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Betty Crocker has evolved with her cooks

Betty Crocker was always there when I needed her. As a preteen, I kept her red cookbook nearby. Chocolate chip cookies were my first baking specialty; that page in the cookbook was splattered and tattered from frequent use. I felt accomplished to learn the recipe for these cookies by heart.

As a teenager, I moved into baking a red chocolate cake. Quick breads and pastas followed. During college, the cookbook section on main dishes became more important.

My Mom had grown up with Betty Crocker. Betty was created in 1921 as a fictitious food expert by a small Minneapolis milling company. When General Mills bought this company, it expanded the use of Betty as a marketing tool. Soon she hosted a radio cooking show.

Different actresses played her part in the media. During the Depression, she advised how to stretch one's food budget. Betty's image was created in 1936. People identified with her and her cooking knowledge. In a public opinion poll, she was rated as the second-most famous person in the nation, after Eleanor Roosevelt. Next came a television show.

By the 1930s, a Betty Crocker Coupon Catalog allowed consumers to mail in coupons from their products, to reduce the cost of kitchen items. In the late 1960s, my Mom used the coupon catalog to purchase Oneida flatware. Two of my sisters picked out patterns they liked. Mom presented them with a place setting of fork, knife and spoon with their birthday or Christmas gifts. By the time they were married, they each had service for eight.

I spotted a Betty Crocker mail-in offer for Oneida ware while in college. By recruiting other dorm students, I was able to send in enough offers to have a complete service for 12. I was very proud of this purchase when I married a few years later. I kept this flatware in a nice box for many years. When I finally began using it for everyday, our daughter commented, "Mom, this is just like eating in a fancy restaurant." We used all of the serving pieces, and appreciated the grapefruit spoons. Today my Oneida looks as shiny as ever.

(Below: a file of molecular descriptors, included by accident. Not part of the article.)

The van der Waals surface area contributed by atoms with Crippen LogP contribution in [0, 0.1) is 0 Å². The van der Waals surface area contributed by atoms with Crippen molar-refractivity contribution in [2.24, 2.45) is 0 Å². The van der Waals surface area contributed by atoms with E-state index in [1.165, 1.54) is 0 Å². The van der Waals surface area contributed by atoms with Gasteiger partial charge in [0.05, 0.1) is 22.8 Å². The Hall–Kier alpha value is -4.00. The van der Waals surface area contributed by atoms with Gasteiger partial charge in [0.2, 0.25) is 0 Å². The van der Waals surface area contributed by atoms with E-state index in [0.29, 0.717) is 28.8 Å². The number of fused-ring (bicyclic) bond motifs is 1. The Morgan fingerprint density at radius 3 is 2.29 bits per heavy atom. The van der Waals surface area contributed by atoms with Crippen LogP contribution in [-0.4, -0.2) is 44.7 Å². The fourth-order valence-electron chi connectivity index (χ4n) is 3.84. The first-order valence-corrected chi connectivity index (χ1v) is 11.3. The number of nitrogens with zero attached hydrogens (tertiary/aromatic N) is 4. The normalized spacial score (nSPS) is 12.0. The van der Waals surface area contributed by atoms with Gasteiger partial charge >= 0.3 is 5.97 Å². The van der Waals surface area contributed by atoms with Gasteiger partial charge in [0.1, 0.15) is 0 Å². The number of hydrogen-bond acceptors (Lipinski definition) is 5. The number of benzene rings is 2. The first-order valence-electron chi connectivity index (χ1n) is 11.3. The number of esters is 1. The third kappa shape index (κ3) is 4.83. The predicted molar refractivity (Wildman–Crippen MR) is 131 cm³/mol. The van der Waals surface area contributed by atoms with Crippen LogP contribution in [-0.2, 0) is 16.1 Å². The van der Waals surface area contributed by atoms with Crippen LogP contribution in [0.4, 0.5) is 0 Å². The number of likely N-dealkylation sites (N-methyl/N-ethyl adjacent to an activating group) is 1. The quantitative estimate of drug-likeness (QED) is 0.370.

The decades since her creation have affected Betty Crocker. I've enjoyed observing Betty's changes in appearance as she is kept culturally relevant. With the last of her seven changes in 1996, she is now multicultural, with a slightly darker, ethnic look.

Her newer cookbooks reflect the use of prepackaged and frozen foods. Stir-fry was not a significant entree 80 years ago. Now I use Betty's stir-fry recipes for quick, healthy meals. General Mills and its Betty Crocker brand have dropped the coupon catalog.

More than 200 Betty Crocker cookbooks are now in print. My shelf carries just a few, including a microwave cookbook.

I currently have on display at an exhibit in the Clearfield Library in Amherst a 1956 Betty Crocker Picture Cookbook as well as other information about Betty. This old cookbook fascinates me with the comments before some recipes. In the dessert section is Bess Truman's Frozen Lemon Pie. "A specialty of a gracious former White House hostess, Mrs. Harry S. Truman "

Happy 80th birthday, Betty. Your cookbooks are still the first ones I go to. My daughter is now the third generation to use your books. You have been and continue to be a marketing success.

Diane O'Brien, who lives in Williamsville, has been using Betty Crocker cookbooks for many years.

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